• Develop industry contacts: attend trade fairs and industry events to do some networking. Meeting people face to face can really pay off down the line. Get out from under your desk and don’t be afraid to show people who you  are.
  • Put your work in the hands of art directors: make a list of potential clients you’d like to work with and approach the people who call the shots. You need to know exactly what the agency or magazine does: there’s no point in making a pitch if you don’t know which problems you can solve for the client. A traditional but nonetheless effective strategy is to send short letters by post which include printed material. This could be a small unbound sheet or postcard featuring one of your illustrations to let them know you’re available.
When it comes to creating a portfolio, you’re spoilt for choice: there are myriad formats, styles and sizes to choose from – Credits: Pixartprinting

 5- Promoting your work online

Today, the Internet plays a key role in promoting your work. So carefully curating your digital presence day in, day out, is essential for your work to “blossom”. It’s a good idea to create an online portfolio of your work – perhaps even with a blog about your background and experience – so you can be found on Google. It’s also important to have a presence on at least three platforms:

  • Instagram: incredibly useful and full of art directors looking for illustrators. Hashtags are key on this platform (for example #art, #illustrationtoday and many more). They give visibility to your illustrations, so they should always be used, albeit sparingly. It’s worth creating a specific account to showcase your work – and actively participate. Following illustrators you admire (here a search engine for illustrators comes in handy) and regularly posting can help a lot. Showing your appreciation of other people is also very useful: so long as you don’t overdo it, you can comment on the work of other artists using your account. Comments should be constructive,  though, not simply self-promoting.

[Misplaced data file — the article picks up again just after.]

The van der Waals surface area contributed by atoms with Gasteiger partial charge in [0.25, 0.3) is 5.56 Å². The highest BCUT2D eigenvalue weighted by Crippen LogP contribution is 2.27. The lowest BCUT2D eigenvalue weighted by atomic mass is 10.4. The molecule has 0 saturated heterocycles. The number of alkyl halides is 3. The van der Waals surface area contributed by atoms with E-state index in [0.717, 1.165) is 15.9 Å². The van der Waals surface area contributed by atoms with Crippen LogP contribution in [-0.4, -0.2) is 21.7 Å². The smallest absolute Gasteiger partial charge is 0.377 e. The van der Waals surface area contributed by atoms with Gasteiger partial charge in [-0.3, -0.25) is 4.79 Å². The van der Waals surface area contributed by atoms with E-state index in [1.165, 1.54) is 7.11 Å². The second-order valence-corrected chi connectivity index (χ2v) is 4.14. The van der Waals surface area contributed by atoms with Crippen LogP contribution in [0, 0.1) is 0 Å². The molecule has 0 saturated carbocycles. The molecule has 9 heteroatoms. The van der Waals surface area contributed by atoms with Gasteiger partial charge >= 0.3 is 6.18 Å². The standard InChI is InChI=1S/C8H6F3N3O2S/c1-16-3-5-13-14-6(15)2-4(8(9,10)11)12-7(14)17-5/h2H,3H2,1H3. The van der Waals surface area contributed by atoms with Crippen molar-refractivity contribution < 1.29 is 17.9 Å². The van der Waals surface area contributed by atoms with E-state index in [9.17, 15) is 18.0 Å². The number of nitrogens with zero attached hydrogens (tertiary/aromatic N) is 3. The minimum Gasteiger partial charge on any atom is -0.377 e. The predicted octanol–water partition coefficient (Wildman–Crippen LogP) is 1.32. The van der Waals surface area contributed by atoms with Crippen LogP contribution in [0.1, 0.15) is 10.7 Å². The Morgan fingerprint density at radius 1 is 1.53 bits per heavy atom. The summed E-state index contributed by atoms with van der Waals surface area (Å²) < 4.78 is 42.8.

• Facebook, Behance and Dribble: these platforms can also be useful for creating a profile to show off your work. The main thing is to actively participate and regularly post material. Showcase your work, but provide context too: you don’t just have to post your finished drawings or illustrations. You can also show the process that led to the finished piece: this could be sketches or a video of you at work.
  • Email: many art directors prefer to be contacted by email only. You can therefore create a list of art directors you want to approach and send them an email that includes examples of your work and links to your social media profiles. There are also paid solutions that offer databases of contacts, but you may get results by simply searching with the keyword “Art Director” on LinkedIn. Obviously, never send anything before you know everything you need to about the company you’re contacting.
Instagram can be a powerful tool for reaching potential clients – Credits: Candido Romano

Becoming an illustrator: Handling bureaucracy

As with any business, if you want to become an illustrator you’ll need to sort out the various legal and tax-related aspects.

This isn’t necessarily as simple as it sounds, so we’ll try to give you a few ideas for starters here. First of all, as soon as you start earning money from illustration, you’ll need to register your business with HMRC.

You probably don’t need to register for VAT when you first start, unless you want to – the earnings threshold in the UK is quite high. You can look into this at a later date once you are better established.

If you are thinking of working primarily in publishing, you also have the issue of copyright to think about. Contracts with publishing houses often include a clause transferring the copyright to them.

Becoming an illustrator (and keeping it up): Ongoing training

Fulfilling your dream of becoming an illustrator is an amazing achievement: congratulations! Now you’ve become an illustrator, however, you’ll realise it’s not a fixed milestone  but a constant journey, tiring and exciting in equal measure!

Once you’ve started work as an illustrator, constant improvement and searching for contacts, new collaborations and ideas will be part and parcel of your everyday life. Here’s some advice on how to do it well.

  • Attend workshops and training sessions: summer schools and professional courses are an excellent opportunity to continue to update your knowledge and take your work in new directions. They are also a good way to make friends and take a short break from the daily grind.
  • Trade shows are another excellent place to network, see what other illustrators are doing and discover what clients are looking for. You may even meet some in person! There are many famous trade shows across Europe, including the Bologna Children’s Book Fair, as well as myriad other smaller yet equally interesting events.
  • Books, magazines and libraries are excellent resources: never underestimate the power of printed media. Books and manuals can help you improve your style, while you should also include discovering, observing and analysing past masterpieces (especially hidden, less well-known designs) in your research. A trip to a relevant library or historic bookshop is always an exciting way to uncover surprises.

It’s by no means easy and not a career in which you can expect immediate success: it takes patience, hard work and a few years to develop a solid technical grounding and then build a client base, but it is immensely rewarding once you get there.